Chipotle cheddar scones

Well, not really a scone, maybe a roll? In the american recipe they are called biscuits and that has a total different meaning (= cookies or biscuit dough) on this side of the globe. Anyway, I made these for my husband’s birthday breakfast and they went down a treat. He loves chile chipotles and especially cheese crust on top of the german Käsebrötchen (baked cheese buns) and so, flipping through the first cookbook from Baked (Matt Lewis & Renato Poliafito: Baked. New frontiers in baking. New York 2008.), these had to be it. Now thinking about it: this years birthday cake was the Salted caramel cake form the same book, although with a different frosting. Now that I have heard about their chili brownies as well I sense a deep understanding of the chipotle lover’s psyche here. I think these will be very good with jalapenos, too. A project then.
I understand the difference between a scone and a biscuit is the amount of liquid added, the less is used in proportion to flour and butter, the more the dough becomes a scone dough.
Chipotle cheddar scones
adapted from Baked
2 1/3 cups flour (type 405, all-purpose)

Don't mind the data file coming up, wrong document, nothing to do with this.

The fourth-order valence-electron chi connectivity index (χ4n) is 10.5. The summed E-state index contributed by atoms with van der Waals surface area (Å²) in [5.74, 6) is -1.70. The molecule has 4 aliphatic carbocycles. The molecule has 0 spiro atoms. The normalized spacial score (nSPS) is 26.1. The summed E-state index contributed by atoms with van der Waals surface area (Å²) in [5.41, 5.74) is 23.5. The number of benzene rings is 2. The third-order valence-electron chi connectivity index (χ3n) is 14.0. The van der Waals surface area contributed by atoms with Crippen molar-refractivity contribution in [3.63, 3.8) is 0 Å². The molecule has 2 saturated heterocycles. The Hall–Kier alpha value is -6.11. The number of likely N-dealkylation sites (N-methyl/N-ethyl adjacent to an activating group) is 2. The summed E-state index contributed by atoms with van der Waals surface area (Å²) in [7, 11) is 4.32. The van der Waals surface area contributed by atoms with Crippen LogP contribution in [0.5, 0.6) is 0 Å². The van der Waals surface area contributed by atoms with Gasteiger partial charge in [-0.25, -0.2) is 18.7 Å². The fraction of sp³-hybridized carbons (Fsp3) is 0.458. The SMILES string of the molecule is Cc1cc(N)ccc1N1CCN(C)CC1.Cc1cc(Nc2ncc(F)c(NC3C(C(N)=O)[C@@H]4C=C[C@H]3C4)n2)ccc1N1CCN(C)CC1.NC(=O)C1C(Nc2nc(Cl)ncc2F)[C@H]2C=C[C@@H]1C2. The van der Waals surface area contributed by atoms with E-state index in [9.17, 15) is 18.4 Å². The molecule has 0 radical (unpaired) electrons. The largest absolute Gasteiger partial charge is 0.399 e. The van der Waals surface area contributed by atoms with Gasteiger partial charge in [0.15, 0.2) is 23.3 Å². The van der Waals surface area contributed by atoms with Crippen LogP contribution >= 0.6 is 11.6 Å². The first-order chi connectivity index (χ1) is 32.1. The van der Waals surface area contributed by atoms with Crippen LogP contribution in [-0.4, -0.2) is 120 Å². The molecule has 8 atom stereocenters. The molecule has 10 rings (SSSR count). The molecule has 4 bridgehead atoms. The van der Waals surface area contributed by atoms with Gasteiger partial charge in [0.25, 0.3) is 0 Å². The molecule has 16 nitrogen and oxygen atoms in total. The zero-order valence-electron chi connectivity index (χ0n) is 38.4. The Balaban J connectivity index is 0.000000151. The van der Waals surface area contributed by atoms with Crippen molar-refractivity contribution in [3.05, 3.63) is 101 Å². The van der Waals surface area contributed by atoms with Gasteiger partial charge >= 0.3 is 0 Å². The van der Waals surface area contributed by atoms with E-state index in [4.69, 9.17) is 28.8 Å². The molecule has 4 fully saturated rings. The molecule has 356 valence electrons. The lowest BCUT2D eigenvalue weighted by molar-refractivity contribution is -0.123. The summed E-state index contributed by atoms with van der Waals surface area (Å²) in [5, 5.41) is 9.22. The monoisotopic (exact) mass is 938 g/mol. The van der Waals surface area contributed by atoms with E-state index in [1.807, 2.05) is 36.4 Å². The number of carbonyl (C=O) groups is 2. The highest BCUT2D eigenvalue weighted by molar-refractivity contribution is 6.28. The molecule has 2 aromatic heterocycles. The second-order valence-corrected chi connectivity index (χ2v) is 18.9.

a generous amount of freshly ground black pepper (1 teaspoon or more)
1 dried chipotle chili, ground in a coffee grinder
more chili powder to taste (I added a little more of our chile mixture – chile pasilla, guajillo, mulato & chipotle – which we use for chili con carne)
1 tablespoon sugar
1 tablespoon baking powder
1 teaspoon cream of tartar (Weinstein in Germany)
1 teaspoon salt
1 stick cold butter (114g), cut into small pieces
2 cups grated cheddar cheese (I used a mix of sharp somerset cheddar and the orange cheddar for colour)
1 1/4 cups buttermilk
1 egg
more coarsely grated cheddar to sprinkle on the buns
I use a food processor but the dough could easily made by hand. Prepare a baking sheet with parchment paper and preheat the oven to 190° C convection oven or 200° C normal (400° F).
Fill the flour, pepper, chili powders, sugar, baking powders, salt, the butter into the food processor and pulse briefly several times until a dough starts to form. Try not to overwork the dough. Add the cheese and pulse again to roughly mix. Stir the buttermilk into the eggs and pour into the bowl with the dry dough mix, process only a few times. Use a spoon or an ice-cream scoop to shape uniform buns, pat down a little and sprinkle some of the scones with extra cheese which will melt on top and give them an extra cheesy crust.
Bake for about 20 minutes, turning the sheet around after half the baking time, until a tester comes out clean. Mine took a little longer, maybe 10 minutes. Make sure the cheese does not get too brown. Let them cool down or eat when they are still warm with butter.
I found that they were quite easy to freeze as well and brought slowly back to room temperature or reheated in a warm oven.

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